I grew up with modern technology. More specifically, and perhaps more accurately, computer technology and I grew up together. I am part of the last generation to grow up with land-line telephones with cords, antenna television, dial-up internet and DOS-based gaming. True, all of those things still exist today, but when I was young, most of them were the newest technology. I remember having to call when I left the house and also when I arrived at my destination, because cell phones were a luxury many could not yet afford. Since that time, almost every kind of tech has advanced. For those of us that grew up with technology, transitioning from one software or hardware to another has been relatively easy. But as time goes on, there are more chances for us to cease to evolve with the newest toys. For me, this is concerning for several reasons, but chief among them is the online safety of those I love. Scams exist in many forms — calls from the “FBI” that are not legitimate, emails from Nigerian princes who want to give away their fortunes and many more. So how do we keep our grandparents and parents from becoming the victims of crimes and scams originating from technology? Remove administrative rights Create two user accounts on the computer, one for you and one for your loved one — whom...Read More
Day: April 3, 2017
Cowley’s Outdoor Market is coming back to Wilson Park on April 22 and it will be double the size it was at this time last year. From 8 a.m. to 3 p.m., more than 60 vendors will set up at the park to sell their wares. Admission is free to this event, which is hosted by 1025 The River and the Arkansas City Convention and Visitors Bureau (CVB). Kelly Dillner and Suvanah Perdue, market coordinators and client promotion representatives at 1025 The River, set the date for the outdoor market. This event marks the one-year anniversary of the very first outdoor market. That first event saw around 30 vendors from across the state gather in Wilson Park. “The response has been really, really good,” Dillner said. “Everyone we’ve talked to has said that Cowley County needed something like this.” The idea of hosting an outdoor market started with brainstorming the idea of bringing the citywide garage sale into one area. But Purdue and Dillner realized early on that wasn’t quite what they wanted to do, so the idea morphed into the current Cowley’s Outdoor Market. Cowley’s Outdoor Market details Vendors in attendance will sell jewelry, art, vintage furniture pieces, homemade soaps and many other unique items. “This is a rain-or-shine event,” Dillner said. Right now, organizers are looking for more people who want to set up booths. The booth...Read More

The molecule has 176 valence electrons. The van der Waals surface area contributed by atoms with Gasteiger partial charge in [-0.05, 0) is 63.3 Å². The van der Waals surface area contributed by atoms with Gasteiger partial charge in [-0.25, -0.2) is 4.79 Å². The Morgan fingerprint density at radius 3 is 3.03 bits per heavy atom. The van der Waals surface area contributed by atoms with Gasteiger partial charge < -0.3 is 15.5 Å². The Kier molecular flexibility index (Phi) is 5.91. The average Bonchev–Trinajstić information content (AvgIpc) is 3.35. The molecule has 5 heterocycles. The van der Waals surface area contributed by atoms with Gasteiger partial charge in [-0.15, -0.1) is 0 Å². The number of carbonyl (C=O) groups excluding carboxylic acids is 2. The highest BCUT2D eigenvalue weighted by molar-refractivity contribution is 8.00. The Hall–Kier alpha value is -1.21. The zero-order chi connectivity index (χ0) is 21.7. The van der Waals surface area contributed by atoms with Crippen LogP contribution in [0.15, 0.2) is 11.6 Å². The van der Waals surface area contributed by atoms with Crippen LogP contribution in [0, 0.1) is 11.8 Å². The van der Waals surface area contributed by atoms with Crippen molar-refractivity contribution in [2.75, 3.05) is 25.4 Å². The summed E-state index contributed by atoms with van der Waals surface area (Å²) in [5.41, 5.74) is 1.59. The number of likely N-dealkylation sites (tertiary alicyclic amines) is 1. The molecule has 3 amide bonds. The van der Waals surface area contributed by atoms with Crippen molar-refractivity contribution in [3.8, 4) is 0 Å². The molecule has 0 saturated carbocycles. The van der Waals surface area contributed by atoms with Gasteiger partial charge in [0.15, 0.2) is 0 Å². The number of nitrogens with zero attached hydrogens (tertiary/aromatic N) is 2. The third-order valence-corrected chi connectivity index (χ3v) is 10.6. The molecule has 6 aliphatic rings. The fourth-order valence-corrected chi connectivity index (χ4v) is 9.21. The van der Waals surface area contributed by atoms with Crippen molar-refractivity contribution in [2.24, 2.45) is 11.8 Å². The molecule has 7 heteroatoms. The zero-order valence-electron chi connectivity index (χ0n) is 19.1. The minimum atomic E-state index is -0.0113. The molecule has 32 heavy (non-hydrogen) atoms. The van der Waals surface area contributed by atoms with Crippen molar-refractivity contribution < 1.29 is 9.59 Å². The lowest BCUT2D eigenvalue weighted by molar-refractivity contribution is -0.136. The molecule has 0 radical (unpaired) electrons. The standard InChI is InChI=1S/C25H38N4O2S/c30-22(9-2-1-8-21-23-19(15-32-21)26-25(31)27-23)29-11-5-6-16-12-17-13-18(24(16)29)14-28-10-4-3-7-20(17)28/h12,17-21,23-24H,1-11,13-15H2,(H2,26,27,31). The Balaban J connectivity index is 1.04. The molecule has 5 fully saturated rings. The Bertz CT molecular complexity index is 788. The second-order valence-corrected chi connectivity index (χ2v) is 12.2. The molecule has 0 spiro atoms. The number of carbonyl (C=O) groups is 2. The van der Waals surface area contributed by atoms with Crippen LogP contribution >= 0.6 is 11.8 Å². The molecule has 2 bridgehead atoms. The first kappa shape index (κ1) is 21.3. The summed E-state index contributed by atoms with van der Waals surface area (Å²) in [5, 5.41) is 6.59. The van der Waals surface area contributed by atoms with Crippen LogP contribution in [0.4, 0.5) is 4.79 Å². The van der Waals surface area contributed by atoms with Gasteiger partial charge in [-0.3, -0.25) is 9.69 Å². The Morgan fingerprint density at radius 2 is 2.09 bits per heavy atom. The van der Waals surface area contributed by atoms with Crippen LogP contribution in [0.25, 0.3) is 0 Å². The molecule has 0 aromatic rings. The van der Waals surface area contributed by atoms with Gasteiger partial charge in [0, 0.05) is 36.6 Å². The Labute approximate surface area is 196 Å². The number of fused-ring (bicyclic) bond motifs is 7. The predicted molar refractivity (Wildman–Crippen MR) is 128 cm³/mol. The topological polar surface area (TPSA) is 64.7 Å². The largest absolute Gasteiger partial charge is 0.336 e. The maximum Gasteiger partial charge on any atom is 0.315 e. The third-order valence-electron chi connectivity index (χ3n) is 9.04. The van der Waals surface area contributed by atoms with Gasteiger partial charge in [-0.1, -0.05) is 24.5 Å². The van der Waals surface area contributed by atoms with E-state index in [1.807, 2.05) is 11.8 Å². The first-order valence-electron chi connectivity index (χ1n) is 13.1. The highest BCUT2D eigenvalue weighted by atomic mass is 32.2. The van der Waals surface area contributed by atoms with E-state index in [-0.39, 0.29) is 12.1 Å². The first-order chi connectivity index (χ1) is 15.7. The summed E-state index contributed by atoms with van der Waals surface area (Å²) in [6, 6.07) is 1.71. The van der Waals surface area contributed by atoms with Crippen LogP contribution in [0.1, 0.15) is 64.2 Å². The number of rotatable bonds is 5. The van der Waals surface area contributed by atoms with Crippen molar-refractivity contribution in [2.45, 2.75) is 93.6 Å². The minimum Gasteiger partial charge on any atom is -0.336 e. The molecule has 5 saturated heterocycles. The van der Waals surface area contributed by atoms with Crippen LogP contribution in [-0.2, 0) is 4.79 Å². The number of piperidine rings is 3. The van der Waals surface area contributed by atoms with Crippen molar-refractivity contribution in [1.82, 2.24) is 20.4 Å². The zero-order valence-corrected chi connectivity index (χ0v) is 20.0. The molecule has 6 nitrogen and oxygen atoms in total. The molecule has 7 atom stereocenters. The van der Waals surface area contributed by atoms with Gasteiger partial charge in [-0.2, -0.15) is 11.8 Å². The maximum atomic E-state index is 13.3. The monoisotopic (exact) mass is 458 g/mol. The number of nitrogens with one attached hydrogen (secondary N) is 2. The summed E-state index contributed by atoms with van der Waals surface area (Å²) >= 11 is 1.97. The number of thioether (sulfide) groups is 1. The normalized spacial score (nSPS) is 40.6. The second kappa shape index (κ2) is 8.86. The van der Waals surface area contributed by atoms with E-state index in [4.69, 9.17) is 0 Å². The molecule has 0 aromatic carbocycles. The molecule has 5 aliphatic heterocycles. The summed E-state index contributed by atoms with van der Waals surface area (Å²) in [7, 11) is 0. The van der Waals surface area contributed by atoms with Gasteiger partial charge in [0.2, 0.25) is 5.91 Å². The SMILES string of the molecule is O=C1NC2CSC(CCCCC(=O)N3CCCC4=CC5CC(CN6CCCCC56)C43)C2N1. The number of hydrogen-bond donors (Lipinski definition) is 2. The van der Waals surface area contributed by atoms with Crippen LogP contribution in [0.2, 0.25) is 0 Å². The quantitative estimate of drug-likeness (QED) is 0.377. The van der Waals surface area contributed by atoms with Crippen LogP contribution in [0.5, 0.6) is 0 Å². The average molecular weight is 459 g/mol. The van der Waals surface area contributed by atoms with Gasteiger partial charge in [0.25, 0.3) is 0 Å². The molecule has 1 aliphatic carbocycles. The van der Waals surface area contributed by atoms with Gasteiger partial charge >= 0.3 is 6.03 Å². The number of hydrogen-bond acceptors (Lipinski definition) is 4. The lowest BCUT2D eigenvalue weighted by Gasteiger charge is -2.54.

The 22nd annual Cowley County Friends of NRA banquet is set to take place April 22. Tickets are on sale now for the banquet and can be purchased at Reedy Ford, located at 3319 N. Summit St., or online at www.friendsofnra.org. Tickets purchased before the banquet are $30 per individual or $45 per couple. Children younger than 17 are $10. At the door, prices will go up. There also are opportunities to “purchase” an entire table, which includes eight tickets, prime seating and a chance to win a firearm. Three other raffles will take place at the banquet, which will be held at the Agri-Business Building, located at 712 W. Washington Ave. Proceeds from the event will be used to host various programs throughout the year. Friends, firearms safety, and proper form are very near and dear to the organization, according to event organizers. “When you come to the banquet and spend some of your hard-earned money, you are not only having a great time, but you are helping to sponsor the Youth Hunter Education Challenge, where the next generation is taught not only how to enjoy shooting sports, but to enjoy it safely and responsibly,” states the group’s Facebook page. Friends of NRA is a 501(c)3 tax-exempt organization that raises tax-deductible contributions in support of a wide range of firearm-related public interest activities of the National Rifle Association...Read More
When my brother was little, he absolutely refused to eat carrots of any kind — except when it came to my grandmother’s carrot cookies. For some reason, he loved those little cookies and — while I never had a taste for them — he could eat an entire batch in just one sitting. My grandmother always made baking an adventure. This recipe in particular was fun because it calls for ingredients that don’t seem to go together. The final product is a soft, somewhat fluffy cookie with sweet frosting. Cookie batter ingredients 3/4 cup Crisco shortening 3/4 cup sugar 1 egg 1 cup mashed, cooked carrots grated rind and juice of 1/2 lemon 2 cups flour 2 teaspoons baking powder 1/2 teaspoon salt Carrot cookies instructions Cream the Crisco and sugar in a large bowl until the mixture is combined thoroughly. Add the egg, carrots, and lemon to the mixture and stir. Then sift in the baking powder, salt and flour. You must sift the flour — if you do not, it changes the cookies’ texture. Mix thoroughly. Drop mixture by spoonfuls on a greased cookie sheet and bake at 350 degrees for 12 to 15 minutes. Icing ingredients 1 1/3 cup powdered sugar 3 Tablespoons orange juice 1 teaspoon grated orange rind Icing instructions Mix ingredients well and spread on the cooled cookies. Make sure the cookies are completely cool,...Read More
Let Us Keep You Up-To-Date
Get all of the latest headline sent straight to your inbox! Subscribe to our newsletter.